They may look like your average campers, but beneath the surface there's a hidden link. They are all living with diabetes.
Eleven-year-old Jaymie Marse is one of the 50 or so campers learning to stay a float in the world while battling this sometimes debilitating disease.
Jaymie says, "I have to take shots and pricks and can't eat certain foods."
Nicole Tuovila can relate. Also an 11-year-old diabetic. She says without camps like this she'd be in over head when it comes to caring for her condition.
Nicole says, "Learn how to better take care of my diabetes, and I'm not the only one there are lots of other kids who have it."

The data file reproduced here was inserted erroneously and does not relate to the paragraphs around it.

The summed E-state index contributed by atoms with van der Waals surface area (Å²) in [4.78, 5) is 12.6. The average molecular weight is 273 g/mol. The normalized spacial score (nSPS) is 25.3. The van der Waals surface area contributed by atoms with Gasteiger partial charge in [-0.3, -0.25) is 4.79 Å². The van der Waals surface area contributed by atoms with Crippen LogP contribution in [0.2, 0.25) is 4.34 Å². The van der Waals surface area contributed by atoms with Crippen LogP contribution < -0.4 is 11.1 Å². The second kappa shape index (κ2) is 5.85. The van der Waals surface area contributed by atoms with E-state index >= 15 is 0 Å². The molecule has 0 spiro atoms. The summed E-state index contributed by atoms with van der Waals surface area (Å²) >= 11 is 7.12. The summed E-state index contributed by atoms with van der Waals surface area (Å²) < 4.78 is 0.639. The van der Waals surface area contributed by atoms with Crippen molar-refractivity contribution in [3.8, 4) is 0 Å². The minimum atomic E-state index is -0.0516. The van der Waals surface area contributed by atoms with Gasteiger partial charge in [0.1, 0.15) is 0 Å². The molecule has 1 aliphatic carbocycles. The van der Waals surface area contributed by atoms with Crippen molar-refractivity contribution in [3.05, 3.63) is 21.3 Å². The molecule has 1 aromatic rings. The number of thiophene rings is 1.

Twenty one million people in the United States have diabetes. It is the number one cause of blindness, kidney failure and amputations, but Dr. Larry Deeb says it doesn't have to be that way.
"These kids are learning how to have diabetes and live," he says.
Camp director Helene Rhine says education is the key to living with diabetes, and it gives these kids hope, instead of leaving them out to dry.
The camp is sponsored by Tallahassee Memorial Hospital Partners for Diabetes. Volunteers make up the camp staff.
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